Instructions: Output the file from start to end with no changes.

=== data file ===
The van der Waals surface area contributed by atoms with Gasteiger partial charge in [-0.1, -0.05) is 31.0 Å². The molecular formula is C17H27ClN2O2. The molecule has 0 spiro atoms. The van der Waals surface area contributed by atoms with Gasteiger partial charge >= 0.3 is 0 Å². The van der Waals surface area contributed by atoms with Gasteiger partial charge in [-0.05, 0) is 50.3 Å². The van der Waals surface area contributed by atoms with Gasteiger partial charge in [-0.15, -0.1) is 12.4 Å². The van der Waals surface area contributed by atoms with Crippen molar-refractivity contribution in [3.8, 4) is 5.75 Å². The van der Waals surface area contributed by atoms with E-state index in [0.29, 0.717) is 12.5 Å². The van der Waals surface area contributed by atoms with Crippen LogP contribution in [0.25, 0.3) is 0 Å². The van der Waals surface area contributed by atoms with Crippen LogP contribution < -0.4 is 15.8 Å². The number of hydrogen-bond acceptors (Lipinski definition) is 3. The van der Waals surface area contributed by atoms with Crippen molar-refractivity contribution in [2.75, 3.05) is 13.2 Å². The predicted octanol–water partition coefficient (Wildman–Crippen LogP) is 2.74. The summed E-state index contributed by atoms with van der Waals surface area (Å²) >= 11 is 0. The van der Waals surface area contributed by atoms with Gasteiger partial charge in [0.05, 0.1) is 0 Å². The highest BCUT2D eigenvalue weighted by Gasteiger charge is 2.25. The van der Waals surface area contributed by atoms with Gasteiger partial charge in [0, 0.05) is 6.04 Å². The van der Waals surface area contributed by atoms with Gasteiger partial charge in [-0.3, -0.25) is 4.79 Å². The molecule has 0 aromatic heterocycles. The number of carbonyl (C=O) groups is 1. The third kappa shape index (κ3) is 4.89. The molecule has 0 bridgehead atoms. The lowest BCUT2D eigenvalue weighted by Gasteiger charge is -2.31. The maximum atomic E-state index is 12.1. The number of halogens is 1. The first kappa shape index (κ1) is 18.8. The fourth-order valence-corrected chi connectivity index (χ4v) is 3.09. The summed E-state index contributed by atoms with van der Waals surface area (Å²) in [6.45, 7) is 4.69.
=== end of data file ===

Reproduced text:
The van der Waals surface area contributed by atoms with Gasteiger partial charge in [-0.1, -0.05) is 31.0 Å². The molecular formula is C17H27ClN2O2. The molecule has 0 spiro atoms. The van der Waals surface area contributed by atoms with Gasteiger partial charge >= 0.3 is 0 Å². The van der Waals surface area contributed by atoms with Gasteiger partial charge in [-0.05, 0) is 50.3 Å². The van der Waals surface area contributed by atoms with Gasteiger partial charge in [-0.15, -0.1) is 12.4 Å². The van der Waals surface area contributed by atoms with Crippen molar-refractivity contribution in [3.8, 4) is 5.75 Å². The van der Waals surface area contributed by atoms with E-state index in [0.29, 0.717) is 12.5 Å². The van der Waals surface area contributed by atoms with Crippen LogP contribution in [0.25, 0.3) is 0 Å². The van der Waals surface area contributed by atoms with Crippen LogP contribution < -0.4 is 15.8 Å². The number of hydrogen-bond acceptors (Lipinski definition) is 3. The van der Waals surface area contributed by atoms with Crippen molar-refractivity contribution in [2.75, 3.05) is 13.2 Å². The predicted octanol–water partition coefficient (Wildman–Crippen LogP) is 2.74. The summed E-state index contributed by atoms with van der Waals surface area (Å²) >= 11 is 0. The van der Waals surface area contributed by atoms with Gasteiger partial charge in [0.05, 0.1) is 0 Å². The highest BCUT2D eigenvalue weighted by Gasteiger charge is 2.25. The van der Waals surface area contributed by atoms with Gasteiger partial charge in [0, 0.05) is 6.04 Å². The van der Waals surface area contributed by atoms with Gasteiger partial charge in [-0.3, -0.25) is 4.79 Å². The molecule has 0 aromatic heterocycles. The number of carbonyl (C=O) groups is 1. The third kappa shape index (κ3) is 4.89. The molecule has 0 bridgehead atoms. The lowest BCUT2D eigenvalue weighted by Gasteiger charge is -2.31. The maximum atomic E-state index is 12.1. The number of halogens is 1. The first kappa shape index (κ1) is 18.8. The fourth-order valence-corrected chi connectivity index (χ4v) is 3.09. The summed E-state index contributed by atoms with van der Waals surface area (Å²) in [6.45, 7) is 4.69.